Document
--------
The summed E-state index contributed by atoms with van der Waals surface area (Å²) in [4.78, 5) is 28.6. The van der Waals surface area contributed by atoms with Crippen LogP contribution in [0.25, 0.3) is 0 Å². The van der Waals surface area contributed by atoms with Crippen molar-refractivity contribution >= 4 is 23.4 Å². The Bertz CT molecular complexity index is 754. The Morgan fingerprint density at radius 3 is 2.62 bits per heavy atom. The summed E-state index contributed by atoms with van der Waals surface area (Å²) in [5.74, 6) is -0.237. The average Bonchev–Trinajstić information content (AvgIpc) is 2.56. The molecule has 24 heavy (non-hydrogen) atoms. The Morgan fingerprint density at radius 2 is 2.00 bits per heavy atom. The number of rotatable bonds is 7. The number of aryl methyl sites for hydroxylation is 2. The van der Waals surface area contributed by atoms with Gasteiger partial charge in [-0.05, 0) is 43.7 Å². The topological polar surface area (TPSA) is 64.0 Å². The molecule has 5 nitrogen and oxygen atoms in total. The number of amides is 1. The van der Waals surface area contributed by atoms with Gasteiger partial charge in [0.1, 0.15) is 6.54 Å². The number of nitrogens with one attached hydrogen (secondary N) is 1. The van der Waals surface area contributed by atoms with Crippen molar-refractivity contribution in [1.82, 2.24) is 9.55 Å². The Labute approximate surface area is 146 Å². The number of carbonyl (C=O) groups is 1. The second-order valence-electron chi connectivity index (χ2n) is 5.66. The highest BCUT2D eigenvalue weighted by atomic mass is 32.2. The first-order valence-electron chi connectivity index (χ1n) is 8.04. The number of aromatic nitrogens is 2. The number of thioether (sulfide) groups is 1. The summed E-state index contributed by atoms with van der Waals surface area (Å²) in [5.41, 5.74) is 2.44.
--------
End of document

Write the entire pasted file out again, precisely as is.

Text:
The summed E-state index contributed by atoms with van der Waals surface area (Å²) in [4.78, 5) is 28.6. The van der Waals surface area contributed by atoms with Crippen LogP contribution in [0.25, 0.3) is 0 Å². The van der Waals surface area contributed by atoms with Crippen molar-refractivity contribution >= 4 is 23.4 Å². The Bertz CT molecular complexity index is 754. The Morgan fingerprint density at radius 3 is 2.62 bits per heavy atom. The summed E-state index contributed by atoms with van der Waals surface area (Å²) in [5.74, 6) is -0.237. The average Bonchev–Trinajstić information content (AvgIpc) is 2.56. The molecule has 24 heavy (non-hydrogen) atoms. The Morgan fingerprint density at radius 2 is 2.00 bits per heavy atom. The number of rotatable bonds is 7. The number of aryl methyl sites for hydroxylation is 2. The van der Waals surface area contributed by atoms with Gasteiger partial charge in [-0.05, 0) is 43.7 Å². The topological polar surface area (TPSA) is 64.0 Å². The molecule has 5 nitrogen and oxygen atoms in total. The number of amides is 1. The van der Waals surface area contributed by atoms with Gasteiger partial charge in [0.1, 0.15) is 6.54 Å². The number of nitrogens with one attached hydrogen (secondary N) is 1. The van der Waals surface area contributed by atoms with Crippen molar-refractivity contribution in [1.82, 2.24) is 9.55 Å². The Labute approximate surface area is 146 Å². The number of carbonyl (C=O) groups is 1. The second-order valence-electron chi connectivity index (χ2n) is 5.66. The highest BCUT2D eigenvalue weighted by atomic mass is 32.2. The first-order valence-electron chi connectivity index (χ1n) is 8.04. The number of aromatic nitrogens is 2. The number of thioether (sulfide) groups is 1. The summed E-state index contributed by atoms with van der Waals surface area (Å²) in [5.41, 5.74) is 2.44.